Saturday, January 27, 2018


Time Flies

Chaucer, Clerk's Tale 116-126, from Canterbury Tales:
And thenketh, lord, among youre thoghtes wyse
How that oure dayes passe in sondry wyse,
For thogh we slepe, or wake, or rome, or ryde,
Ay fleeth the tyme, it nyl no man abyde.
And thogh youre grene youthe floure as yit,        120
In crepeth age alwey as stille as stoon,
And deeth manaceth every age, and smyt
In ech estaat, for ther escapeth noon;
And al so certein as we knowe echoon
That we shul deye, as uncerteyn we alle        125
Been of that day, whan deeth shal on us falle.
Modernized by Nevill Coghill:
Your wisdom, ponder carefully and see
How variously days pass; the seasons flee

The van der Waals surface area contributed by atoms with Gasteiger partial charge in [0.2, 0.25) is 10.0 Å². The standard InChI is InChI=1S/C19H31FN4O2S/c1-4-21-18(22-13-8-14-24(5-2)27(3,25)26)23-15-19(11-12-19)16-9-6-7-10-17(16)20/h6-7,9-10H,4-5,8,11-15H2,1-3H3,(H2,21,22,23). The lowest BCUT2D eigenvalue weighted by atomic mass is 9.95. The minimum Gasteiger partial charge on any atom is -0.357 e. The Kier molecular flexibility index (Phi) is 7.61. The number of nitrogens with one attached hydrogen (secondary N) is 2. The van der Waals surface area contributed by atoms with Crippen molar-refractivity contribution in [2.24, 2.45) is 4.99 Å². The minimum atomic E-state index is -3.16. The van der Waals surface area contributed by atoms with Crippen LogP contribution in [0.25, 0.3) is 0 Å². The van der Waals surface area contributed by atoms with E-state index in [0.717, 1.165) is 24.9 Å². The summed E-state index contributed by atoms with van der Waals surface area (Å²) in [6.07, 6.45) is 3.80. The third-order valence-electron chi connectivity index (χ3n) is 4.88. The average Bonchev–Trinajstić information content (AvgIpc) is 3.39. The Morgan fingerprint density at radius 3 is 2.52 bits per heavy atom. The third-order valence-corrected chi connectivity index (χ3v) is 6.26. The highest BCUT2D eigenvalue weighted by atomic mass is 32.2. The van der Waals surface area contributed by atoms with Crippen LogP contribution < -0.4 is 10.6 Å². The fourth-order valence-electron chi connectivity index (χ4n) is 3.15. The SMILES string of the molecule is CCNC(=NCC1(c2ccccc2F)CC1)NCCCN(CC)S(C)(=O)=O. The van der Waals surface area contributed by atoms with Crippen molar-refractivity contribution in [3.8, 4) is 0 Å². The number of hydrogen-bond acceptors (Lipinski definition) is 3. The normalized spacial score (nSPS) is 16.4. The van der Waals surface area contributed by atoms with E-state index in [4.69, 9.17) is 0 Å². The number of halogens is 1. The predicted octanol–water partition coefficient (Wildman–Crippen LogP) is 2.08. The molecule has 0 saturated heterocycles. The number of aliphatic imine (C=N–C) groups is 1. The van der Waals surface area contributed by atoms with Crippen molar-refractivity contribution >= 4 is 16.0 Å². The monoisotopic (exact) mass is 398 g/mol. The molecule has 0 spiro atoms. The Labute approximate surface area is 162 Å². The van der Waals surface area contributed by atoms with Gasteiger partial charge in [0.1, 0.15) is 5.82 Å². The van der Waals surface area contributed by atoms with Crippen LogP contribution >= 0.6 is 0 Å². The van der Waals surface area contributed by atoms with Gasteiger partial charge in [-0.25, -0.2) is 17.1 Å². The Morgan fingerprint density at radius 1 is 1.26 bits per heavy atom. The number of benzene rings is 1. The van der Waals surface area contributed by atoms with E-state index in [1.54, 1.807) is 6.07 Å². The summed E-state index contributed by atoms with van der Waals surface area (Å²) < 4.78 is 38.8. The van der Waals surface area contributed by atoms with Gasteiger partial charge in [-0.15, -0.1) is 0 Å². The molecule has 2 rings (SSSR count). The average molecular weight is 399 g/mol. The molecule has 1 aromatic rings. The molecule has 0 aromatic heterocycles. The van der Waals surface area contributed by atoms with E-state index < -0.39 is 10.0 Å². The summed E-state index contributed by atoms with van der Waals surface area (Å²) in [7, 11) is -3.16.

Away in sleeping, waking, roaming, riding.
Time passes on and there is no abiding.
Still in the flower of your youth's delights
Age creeps upon you, silent as a stone.
Death menaces all ages and he smites
The high and low, the known and the unknown;
We see for certain, are obliged to own
That we must die, but we are ignorant all
Of when the hour's to come, the blow to fall.


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